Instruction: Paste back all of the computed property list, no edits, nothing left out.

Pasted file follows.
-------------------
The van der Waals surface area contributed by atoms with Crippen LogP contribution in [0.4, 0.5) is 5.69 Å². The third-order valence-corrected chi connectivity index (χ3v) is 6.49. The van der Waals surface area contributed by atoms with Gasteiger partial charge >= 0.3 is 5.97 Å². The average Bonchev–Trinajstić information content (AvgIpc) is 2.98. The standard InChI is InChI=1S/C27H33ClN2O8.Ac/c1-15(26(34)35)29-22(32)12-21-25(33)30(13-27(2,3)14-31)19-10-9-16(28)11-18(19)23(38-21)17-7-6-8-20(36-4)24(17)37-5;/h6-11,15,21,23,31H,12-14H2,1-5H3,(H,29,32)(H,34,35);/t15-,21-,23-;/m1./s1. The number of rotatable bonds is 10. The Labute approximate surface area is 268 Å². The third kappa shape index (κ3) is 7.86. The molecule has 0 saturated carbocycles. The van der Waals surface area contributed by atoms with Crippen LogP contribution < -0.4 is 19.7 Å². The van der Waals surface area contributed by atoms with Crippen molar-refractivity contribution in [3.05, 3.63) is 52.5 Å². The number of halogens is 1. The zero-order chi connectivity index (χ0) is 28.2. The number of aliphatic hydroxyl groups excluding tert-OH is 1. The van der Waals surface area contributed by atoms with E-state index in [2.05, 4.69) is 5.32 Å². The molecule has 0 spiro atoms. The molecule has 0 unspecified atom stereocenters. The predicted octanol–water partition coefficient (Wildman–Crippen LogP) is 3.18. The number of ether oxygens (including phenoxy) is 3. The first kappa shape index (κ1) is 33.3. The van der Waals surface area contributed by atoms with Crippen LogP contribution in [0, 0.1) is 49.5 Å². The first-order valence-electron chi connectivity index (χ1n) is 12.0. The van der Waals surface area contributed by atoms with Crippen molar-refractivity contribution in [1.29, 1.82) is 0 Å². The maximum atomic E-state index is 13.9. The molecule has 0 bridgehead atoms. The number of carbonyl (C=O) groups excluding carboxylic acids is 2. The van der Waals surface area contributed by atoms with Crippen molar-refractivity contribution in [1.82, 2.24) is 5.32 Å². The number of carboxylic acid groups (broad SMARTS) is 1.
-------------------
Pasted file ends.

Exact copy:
The van der Waals surface area contributed by atoms with Crippen LogP contribution in [0.4, 0.5) is 5.69 Å². The third-order valence-corrected chi connectivity index (χ3v) is 6.49. The van der Waals surface area contributed by atoms with Gasteiger partial charge >= 0.3 is 5.97 Å². The average Bonchev–Trinajstić information content (AvgIpc) is 2.98. The standard InChI is InChI=1S/C27H33ClN2O8.Ac/c1-15(26(34)35)29-22(32)12-21-25(33)30(13-27(2,3)14-31)19-10-9-16(28)11-18(19)23(38-21)17-7-6-8-20(36-4)24(17)37-5;/h6-11,15,21,23,31H,12-14H2,1-5H3,(H,29,32)(H,34,35);/t15-,21-,23-;/m1./s1. The number of rotatable bonds is 10. The Labute approximate surface area is 268 Å². The third kappa shape index (κ3) is 7.86. The molecule has 0 saturated carbocycles. The van der Waals surface area contributed by atoms with Crippen LogP contribution < -0.4 is 19.7 Å². The van der Waals surface area contributed by atoms with Crippen molar-refractivity contribution in [3.05, 3.63) is 52.5 Å². The number of halogens is 1. The zero-order chi connectivity index (χ0) is 28.2. The number of aliphatic hydroxyl groups excluding tert-OH is 1. The van der Waals surface area contributed by atoms with E-state index in [2.05, 4.69) is 5.32 Å². The molecule has 0 spiro atoms. The molecule has 0 unspecified atom stereocenters. The predicted octanol–water partition coefficient (Wildman–Crippen LogP) is 3.18. The number of ether oxygens (including phenoxy) is 3. The first kappa shape index (κ1) is 33.3. The van der Waals surface area contributed by atoms with Crippen LogP contribution in [0, 0.1) is 49.5 Å². The first-order valence-electron chi connectivity index (χ1n) is 12.0. The van der Waals surface area contributed by atoms with Crippen molar-refractivity contribution in [1.29, 1.82) is 0 Å². The maximum atomic E-state index is 13.9. The molecule has 0 bridgehead atoms. The number of carbonyl (C=O) groups excluding carboxylic acids is 2. The van der Waals surface area contributed by atoms with Crippen molar-refractivity contribution in [1.82, 2.24) is 5.32 Å². The number of carboxylic acid groups (broad SMARTS) is 1.